Your relationship with your HRMS vendor is integral to the success of your selection project. Early communication with potential vendors will be about the requirements of the system. Make sure you have a clear and concise statement which details necessary features, functionality and deployment. Some HRMS offer an intimidating amount of functions. As starting point, here’s a HRMS functional requirements checklist outlining some of the most sought after functions:  

  • Job and pay histories 
  • Ad-hoc report writing 
  • User-defined fields 
  • Attendance and leave accrual tracking • Employee self-service • Benefits open enrollment.
  • Performance management

Depending on which functions you have outsourced, you may also be looking for:

  • Payroll 
  • Benefits administration 
  • Recruitment

What about RFPs? The classic request for proposals will contain a summary of your HRMS functionality requirements and will be sent to vendors and resellers inviting them to pitch their products.

Should you go down the traditional route sending out RFPs, you’ll need to follow a process. In summary:

HRMS RFI (Request for Information)

It can be difficult to get vendors to answer your initial questions on their applications, services and support. A formal RFI can help by posing questions to the vendor in a manner that shows your organization is serious about a purchase and the vendor’s solution.

HRMS RFP (Request for Proposal)

Put in a Request for Proposals to your top choices. Be wary of all-inclusive sales demos and remember you list of requirements.

HRMS RFQ (Request for Quote)

By this point you should have a shortlist of roughly two to six vendors. Although you will have gathered information at the previous two stages, now it’s time to formally address questions of costs, payment terms, maintenance and Support Level Agreements (SLAs).


5. Evaluation  

Congratulations! You’ve reached the evaluation phase. Given your broad research, you’ll be faced with the task of whittling down your potential HRMS vendors and inviting them to give you a full product demonstration.  At most invite three vendors or systems.

Which HRMS vendors should we invite to demo?

A simple rating scale can help you assess each system against key criteria for example:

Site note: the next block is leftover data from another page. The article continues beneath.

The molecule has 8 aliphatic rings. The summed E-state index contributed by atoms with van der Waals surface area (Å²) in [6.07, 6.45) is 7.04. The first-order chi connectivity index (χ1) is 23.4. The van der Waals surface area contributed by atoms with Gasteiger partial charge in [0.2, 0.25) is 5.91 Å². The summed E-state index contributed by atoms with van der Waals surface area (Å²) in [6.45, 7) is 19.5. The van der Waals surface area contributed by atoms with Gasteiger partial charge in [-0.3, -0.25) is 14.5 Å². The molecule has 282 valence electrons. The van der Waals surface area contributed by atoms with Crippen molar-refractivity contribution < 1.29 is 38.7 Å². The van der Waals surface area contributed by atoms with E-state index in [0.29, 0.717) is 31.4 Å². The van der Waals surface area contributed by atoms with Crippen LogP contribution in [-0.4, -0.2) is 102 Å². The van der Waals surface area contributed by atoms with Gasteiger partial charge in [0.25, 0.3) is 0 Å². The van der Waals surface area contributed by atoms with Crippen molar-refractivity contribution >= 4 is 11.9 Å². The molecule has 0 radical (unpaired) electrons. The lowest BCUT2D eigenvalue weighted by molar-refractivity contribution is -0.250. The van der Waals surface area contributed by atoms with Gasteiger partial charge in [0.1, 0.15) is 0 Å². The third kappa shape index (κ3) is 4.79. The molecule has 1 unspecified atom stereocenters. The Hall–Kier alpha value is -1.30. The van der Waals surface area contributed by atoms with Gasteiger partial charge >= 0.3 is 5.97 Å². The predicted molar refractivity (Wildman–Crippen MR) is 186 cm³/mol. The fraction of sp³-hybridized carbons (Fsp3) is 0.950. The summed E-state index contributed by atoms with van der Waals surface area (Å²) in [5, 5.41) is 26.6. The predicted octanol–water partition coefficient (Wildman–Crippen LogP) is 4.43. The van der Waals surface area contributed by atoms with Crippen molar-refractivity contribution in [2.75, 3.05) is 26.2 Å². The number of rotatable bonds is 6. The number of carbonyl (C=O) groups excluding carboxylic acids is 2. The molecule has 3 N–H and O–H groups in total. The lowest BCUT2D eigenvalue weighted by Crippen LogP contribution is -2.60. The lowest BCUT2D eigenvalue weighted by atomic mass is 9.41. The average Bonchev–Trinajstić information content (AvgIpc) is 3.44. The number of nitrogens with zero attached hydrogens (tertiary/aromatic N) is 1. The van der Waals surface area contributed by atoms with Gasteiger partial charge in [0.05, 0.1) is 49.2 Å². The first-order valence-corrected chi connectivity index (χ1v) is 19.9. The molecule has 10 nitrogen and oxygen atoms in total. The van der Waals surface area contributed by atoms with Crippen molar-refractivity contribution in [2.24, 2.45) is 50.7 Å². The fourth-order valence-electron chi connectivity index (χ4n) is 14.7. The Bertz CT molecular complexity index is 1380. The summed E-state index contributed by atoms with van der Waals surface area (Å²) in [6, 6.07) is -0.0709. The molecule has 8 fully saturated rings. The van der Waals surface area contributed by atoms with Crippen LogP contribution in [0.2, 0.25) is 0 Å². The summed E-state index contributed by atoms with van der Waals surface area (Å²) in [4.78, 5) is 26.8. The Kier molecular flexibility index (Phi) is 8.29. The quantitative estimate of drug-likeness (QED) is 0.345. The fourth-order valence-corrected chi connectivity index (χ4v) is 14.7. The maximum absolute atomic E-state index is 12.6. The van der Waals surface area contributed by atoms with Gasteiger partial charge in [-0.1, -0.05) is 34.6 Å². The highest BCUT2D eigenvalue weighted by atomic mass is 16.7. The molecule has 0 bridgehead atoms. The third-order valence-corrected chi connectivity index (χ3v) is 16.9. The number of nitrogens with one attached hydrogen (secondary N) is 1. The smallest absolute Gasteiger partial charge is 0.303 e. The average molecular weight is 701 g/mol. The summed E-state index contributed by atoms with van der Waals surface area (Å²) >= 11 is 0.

0 = does not meet requirements

1 = partially meets requirements

2 = fully meets requirements

3 = exceeds requirements.

Assemble a demo team which includes an HR representative but also someone with IT knowledge to address any essential technical questions. Your procurement team might need to be involved as well as a C-level staff member who can offer some senior endorsement.

For a step-by-step overview of mastering HRMS demos please see our helpful guide.


6. Decision time!

When making your final decision keep in mind the following points:

  • Price: whilst this is important, a system's fitness for purpose takes president.  
  • Stakeholder engagement: look to senior level influencers for hierarchal backing and system users for grassroots endorsements. 
  • Follow-up on references: all vendors under consideration should have provided references and following up on these by asking referees about the HRMS implementation process can help you analyse your own potential ROI. 
  • Draw up an HRMS contract: seek professional legal advice at the point of signing your contract. 
  • Beware hidden extras: the upfront cost or license fee is far from the full cost. Investigate hidden extras that may not be included in the initial price negotiated for example, maintenance costs. 
  • Ensure your future needs are being met: future-proofing is tricky. Still, there are measures you can take for example, even if your HRMS is currently in compliance with data laws you should check that the contract offers provision for 
  • Make your decision: It’s as simple as that! Use the research you’ve gathered to make an informed decision and try not to look back.

A final thought…

If you adopt a methodical approach to HRMS selection and address the issues raised in this article, you should be able find a system within your budget  that fits the needs of your company. After selection is complete, HRMS implementation becomes the next challenge.

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Kathryn Beeson

About the author…

Kathryn is the editor of Whilst she spends a lot of her time coordinating and editing content from the HRMS World writing team, she sometimes finds time to write articles herself. Outside of work she can usually be found running, bouldering or playing squash

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Kathryn Beeson